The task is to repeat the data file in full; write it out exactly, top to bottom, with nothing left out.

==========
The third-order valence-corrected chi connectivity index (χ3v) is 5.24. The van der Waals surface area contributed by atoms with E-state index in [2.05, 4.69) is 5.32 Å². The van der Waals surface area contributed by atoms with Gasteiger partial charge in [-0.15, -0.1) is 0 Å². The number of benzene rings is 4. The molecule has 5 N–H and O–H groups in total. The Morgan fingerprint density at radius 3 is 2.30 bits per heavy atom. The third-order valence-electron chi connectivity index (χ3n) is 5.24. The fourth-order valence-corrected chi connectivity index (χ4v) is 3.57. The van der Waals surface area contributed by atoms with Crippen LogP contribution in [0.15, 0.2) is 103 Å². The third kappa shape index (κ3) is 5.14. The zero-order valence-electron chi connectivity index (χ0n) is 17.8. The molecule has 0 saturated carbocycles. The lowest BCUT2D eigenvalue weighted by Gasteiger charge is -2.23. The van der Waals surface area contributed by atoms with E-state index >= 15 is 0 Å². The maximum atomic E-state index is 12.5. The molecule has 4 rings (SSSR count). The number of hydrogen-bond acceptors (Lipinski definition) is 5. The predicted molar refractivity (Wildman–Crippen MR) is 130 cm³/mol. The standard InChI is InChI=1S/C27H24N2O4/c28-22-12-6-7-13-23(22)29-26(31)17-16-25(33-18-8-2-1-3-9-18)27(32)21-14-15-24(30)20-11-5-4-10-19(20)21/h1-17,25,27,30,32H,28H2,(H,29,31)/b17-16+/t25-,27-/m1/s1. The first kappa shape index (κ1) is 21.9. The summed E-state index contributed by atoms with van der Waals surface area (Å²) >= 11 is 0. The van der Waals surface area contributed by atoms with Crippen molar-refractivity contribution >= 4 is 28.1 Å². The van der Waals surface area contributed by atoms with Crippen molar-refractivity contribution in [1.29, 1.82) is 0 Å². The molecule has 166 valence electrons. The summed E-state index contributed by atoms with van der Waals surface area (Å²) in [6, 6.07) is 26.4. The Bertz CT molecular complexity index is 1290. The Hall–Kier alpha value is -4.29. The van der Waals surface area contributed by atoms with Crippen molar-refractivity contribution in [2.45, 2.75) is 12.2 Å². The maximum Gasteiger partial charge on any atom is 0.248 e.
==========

The third-order valence-corrected chi connectivity index (χ3v) is 5.24. The van der Waals surface area contributed by atoms with E-state index in [2.05, 4.69) is 5.32 Å². The van der Waals surface area contributed by atoms with Gasteiger partial charge in [-0.15, -0.1) is 0 Å². The number of benzene rings is 4. The molecule has 5 N–H and O–H groups in total. The Morgan fingerprint density at radius 3 is 2.30 bits per heavy atom. The third-order valence-electron chi connectivity index (χ3n) is 5.24. The fourth-order valence-corrected chi connectivity index (χ4v) is 3.57. The van der Waals surface area contributed by atoms with Crippen LogP contribution in [0.15, 0.2) is 103 Å². The third kappa shape index (κ3) is 5.14. The zero-order valence-electron chi connectivity index (χ0n) is 17.8. The molecule has 0 saturated carbocycles. The lowest BCUT2D eigenvalue weighted by Gasteiger charge is -2.23. The van der Waals surface area contributed by atoms with E-state index >= 15 is 0 Å². The maximum atomic E-state index is 12.5. The molecule has 4 rings (SSSR count). The number of hydrogen-bond acceptors (Lipinski definition) is 5. The predicted molar refractivity (Wildman–Crippen MR) is 130 cm³/mol. The standard InChI is InChI=1S/C27H24N2O4/c28-22-12-6-7-13-23(22)29-26(31)17-16-25(33-18-8-2-1-3-9-18)27(32)21-14-15-24(30)20-11-5-4-10-19(20)21/h1-17,25,27,30,32H,28H2,(H,29,31)/b17-16+/t25-,27-/m1/s1. The first kappa shape index (κ1) is 21.9. The summed E-state index contributed by atoms with van der Waals surface area (Å²) >= 11 is 0. The van der Waals surface area contributed by atoms with Crippen molar-refractivity contribution >= 4 is 28.1 Å². The van der Waals surface area contributed by atoms with Crippen molar-refractivity contribution in [1.29, 1.82) is 0 Å². The molecule has 166 valence electrons. The summed E-state index contributed by atoms with van der Waals surface area (Å²) in [6, 6.07) is 26.4. The Bertz CT molecular complexity index is 1290. The Hall–Kier alpha value is -4.29. The van der Waals surface area contributed by atoms with Crippen molar-refractivity contribution in [2.45, 2.75) is 12.2 Å². The maximum Gasteiger partial charge on any atom is 0.248 e.